Katrin Sieg, a Georgetown University associate professor of German who also teaches in Georgetown's Walsh School of Foreign Service, agrees that the humanities offer a valuable perspective. "In the humanities there is a lot more willingness to entertain the human cost of globalization," she said. "When you look only at the economic issues there is an assumption of a beneficial trickledown effect to remote places on the earth by putting our money there," she said. "But within the humanities there is both a sense of the doubts and suspicions of the neoliberal ideology. Humanities looks more at the level of the individual and makes connections with very abstract forces."

One of Sieg's research interests is the feminist critique of globalization, which few scholars have entertained thus far. "There is oodles and oodles of globalization theory, and only a small subset of it addresses gender because it contradicts some of those neoliberal myths of the trickle-down," she said. "Yes, some women have benefited, but in some ways, the traditionally female tasks of domestic and caring labor have been transposed to women in Third World countries who come over here to work as nannies, maids and sex workers."

Sieg acknowledges that her research, which demands an understanding not only of German but of sociology and economics, has required some extra effort. "I really had to educate myself in a lot of other disciplines before I felt comfortable thinking about these things," she said. "In German studies in the U.S. not many people work on globalization because it exceeds the traditional boundaries of the profession."

Sieg's willingness to critique the popular neoliberal view of globalization, which prizes maximum reliance on the market with minimal state regulation, speaks to a tension that surfaces for those who view globalization through the lens of justice. "There is always a tension when you speak about educating for solidarity, particularly with neoliberal economists," said Locatelli. "Neoliberal economists lack the perspective that poor people are not able to participate in the market because, a priori being poor, they are excluded. Anyone who approaches globalization exclusively from the market perspective will disagree with the person who asks the ethical questions."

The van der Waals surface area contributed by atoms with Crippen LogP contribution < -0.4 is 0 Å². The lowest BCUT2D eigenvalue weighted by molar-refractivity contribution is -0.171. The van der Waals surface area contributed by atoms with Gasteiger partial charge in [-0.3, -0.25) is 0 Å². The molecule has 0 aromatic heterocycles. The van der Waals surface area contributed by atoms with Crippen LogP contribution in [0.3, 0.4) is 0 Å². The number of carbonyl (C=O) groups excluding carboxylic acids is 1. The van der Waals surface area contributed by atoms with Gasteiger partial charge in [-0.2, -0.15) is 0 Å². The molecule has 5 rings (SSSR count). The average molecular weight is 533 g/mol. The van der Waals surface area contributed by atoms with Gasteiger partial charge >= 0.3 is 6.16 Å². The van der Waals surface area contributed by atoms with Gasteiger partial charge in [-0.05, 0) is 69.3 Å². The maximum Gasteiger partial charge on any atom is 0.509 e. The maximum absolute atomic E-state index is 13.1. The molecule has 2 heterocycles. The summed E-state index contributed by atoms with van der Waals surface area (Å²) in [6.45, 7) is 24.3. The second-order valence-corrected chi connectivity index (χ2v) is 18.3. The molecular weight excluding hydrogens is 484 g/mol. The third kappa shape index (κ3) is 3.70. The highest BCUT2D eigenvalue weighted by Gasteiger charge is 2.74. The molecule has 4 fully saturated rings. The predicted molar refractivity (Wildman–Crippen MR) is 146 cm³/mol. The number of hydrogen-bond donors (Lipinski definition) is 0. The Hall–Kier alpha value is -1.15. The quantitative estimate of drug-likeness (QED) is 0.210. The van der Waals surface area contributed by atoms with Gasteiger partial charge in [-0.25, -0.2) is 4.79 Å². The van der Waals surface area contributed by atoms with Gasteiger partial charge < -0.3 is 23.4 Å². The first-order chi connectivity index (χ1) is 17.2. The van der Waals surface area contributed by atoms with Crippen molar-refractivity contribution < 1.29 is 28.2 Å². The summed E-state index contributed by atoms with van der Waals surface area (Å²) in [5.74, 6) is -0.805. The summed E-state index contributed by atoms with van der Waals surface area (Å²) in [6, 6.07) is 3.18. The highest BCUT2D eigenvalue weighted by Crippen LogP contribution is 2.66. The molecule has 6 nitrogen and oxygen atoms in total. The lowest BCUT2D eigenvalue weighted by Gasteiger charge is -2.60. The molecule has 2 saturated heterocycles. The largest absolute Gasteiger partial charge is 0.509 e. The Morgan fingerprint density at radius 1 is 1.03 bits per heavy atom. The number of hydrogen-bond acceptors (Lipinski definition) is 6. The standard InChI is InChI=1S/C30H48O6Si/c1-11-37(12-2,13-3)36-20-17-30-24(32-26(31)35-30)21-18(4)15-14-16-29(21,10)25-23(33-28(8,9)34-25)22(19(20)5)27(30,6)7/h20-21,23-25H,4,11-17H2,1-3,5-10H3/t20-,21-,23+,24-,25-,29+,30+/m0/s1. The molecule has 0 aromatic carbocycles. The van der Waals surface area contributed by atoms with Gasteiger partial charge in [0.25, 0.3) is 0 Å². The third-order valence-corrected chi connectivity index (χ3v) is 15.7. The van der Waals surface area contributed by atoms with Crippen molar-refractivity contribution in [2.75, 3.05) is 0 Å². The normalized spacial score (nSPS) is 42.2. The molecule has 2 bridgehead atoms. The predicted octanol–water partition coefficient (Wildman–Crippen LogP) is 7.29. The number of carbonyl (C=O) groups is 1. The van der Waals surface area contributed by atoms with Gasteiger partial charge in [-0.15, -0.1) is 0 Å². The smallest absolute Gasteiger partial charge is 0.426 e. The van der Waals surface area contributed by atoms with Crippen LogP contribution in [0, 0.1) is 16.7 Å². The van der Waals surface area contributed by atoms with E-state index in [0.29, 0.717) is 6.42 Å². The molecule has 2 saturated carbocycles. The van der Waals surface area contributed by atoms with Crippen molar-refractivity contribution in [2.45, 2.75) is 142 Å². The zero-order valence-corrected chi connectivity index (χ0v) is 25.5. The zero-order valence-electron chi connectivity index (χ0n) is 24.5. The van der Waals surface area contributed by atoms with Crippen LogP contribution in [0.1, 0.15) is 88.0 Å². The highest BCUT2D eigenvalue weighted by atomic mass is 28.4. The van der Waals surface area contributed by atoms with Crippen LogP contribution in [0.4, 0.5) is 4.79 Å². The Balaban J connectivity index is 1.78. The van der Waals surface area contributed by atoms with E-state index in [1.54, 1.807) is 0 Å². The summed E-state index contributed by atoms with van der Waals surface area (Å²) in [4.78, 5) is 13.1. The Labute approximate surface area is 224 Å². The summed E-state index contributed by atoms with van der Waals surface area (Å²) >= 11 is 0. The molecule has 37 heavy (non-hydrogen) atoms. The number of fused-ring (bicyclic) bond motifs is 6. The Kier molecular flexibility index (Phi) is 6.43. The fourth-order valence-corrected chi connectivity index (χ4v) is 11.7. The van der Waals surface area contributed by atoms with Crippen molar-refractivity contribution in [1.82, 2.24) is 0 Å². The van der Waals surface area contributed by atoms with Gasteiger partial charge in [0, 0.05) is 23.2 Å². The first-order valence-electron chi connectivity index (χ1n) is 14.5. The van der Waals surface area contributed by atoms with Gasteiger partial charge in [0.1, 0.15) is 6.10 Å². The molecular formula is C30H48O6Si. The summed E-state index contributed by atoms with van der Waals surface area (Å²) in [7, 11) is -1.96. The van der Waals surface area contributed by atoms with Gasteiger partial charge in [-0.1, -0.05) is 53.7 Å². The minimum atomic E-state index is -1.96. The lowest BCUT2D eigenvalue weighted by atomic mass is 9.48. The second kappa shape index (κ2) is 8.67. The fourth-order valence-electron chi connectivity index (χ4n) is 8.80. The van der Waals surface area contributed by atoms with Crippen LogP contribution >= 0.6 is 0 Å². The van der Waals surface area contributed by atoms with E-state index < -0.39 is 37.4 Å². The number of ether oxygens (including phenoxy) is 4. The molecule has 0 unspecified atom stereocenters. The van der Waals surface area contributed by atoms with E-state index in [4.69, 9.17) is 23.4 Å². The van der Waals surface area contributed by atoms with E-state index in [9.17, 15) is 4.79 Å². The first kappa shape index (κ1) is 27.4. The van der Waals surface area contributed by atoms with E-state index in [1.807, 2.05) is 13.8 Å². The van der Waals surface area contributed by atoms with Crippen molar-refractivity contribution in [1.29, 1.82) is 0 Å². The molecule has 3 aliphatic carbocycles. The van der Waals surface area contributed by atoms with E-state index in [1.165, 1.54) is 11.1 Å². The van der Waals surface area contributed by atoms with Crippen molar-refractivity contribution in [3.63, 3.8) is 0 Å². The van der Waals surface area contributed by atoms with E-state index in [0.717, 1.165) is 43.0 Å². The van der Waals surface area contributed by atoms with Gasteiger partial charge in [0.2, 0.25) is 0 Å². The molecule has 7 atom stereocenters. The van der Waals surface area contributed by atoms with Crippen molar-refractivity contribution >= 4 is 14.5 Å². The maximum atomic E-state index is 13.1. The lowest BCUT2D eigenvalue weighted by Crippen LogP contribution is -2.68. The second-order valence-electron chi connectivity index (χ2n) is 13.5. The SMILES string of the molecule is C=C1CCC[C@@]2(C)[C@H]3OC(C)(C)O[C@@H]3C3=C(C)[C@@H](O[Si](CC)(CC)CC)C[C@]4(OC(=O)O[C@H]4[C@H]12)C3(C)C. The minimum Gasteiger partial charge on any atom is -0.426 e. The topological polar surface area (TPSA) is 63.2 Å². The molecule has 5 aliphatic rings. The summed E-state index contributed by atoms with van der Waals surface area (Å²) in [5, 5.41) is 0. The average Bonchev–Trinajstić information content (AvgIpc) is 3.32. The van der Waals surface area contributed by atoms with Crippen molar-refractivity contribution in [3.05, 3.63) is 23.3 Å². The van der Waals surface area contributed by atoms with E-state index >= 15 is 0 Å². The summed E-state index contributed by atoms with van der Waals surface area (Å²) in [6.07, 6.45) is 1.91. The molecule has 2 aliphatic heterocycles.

Xavier's Buchanan said that the tensions between neoliberal economics and the values prized by Catholic social teaching are alive and well in Xavier's team-taught course on globalization. "Those very tensions and many others are clearly present in the class and that is exactly as it should be," Buchanan said. "Helping the student understand and struggle with these tensions in a critically informed way and letting them see the faculty caught up in the same tensions and struggles is really what the course is about."

The thorny ethical questions embedded in a complex reality like globalization will continue to demand resourcefulness, collaboration and risk-taking by faculty at Catholic colleges and universities. And a little humor and concrete imagery can't hurt. "Globalization doesn't mean that we all wear jeans," Zukowski tells her students. "It should make us ask the question, hey wait a minute, why didn't the sari catch on all over the world?"

[Renee LaReau is the author of Getting a Life. How to Find Your True Vocation (Orbis). She writes from Columbus, Ohio.]
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Title Annotation:Catholic Colleges and Universities
Author:LaReau, Renee
Publication:National Catholic Reporter
Date:Oct 29, 2004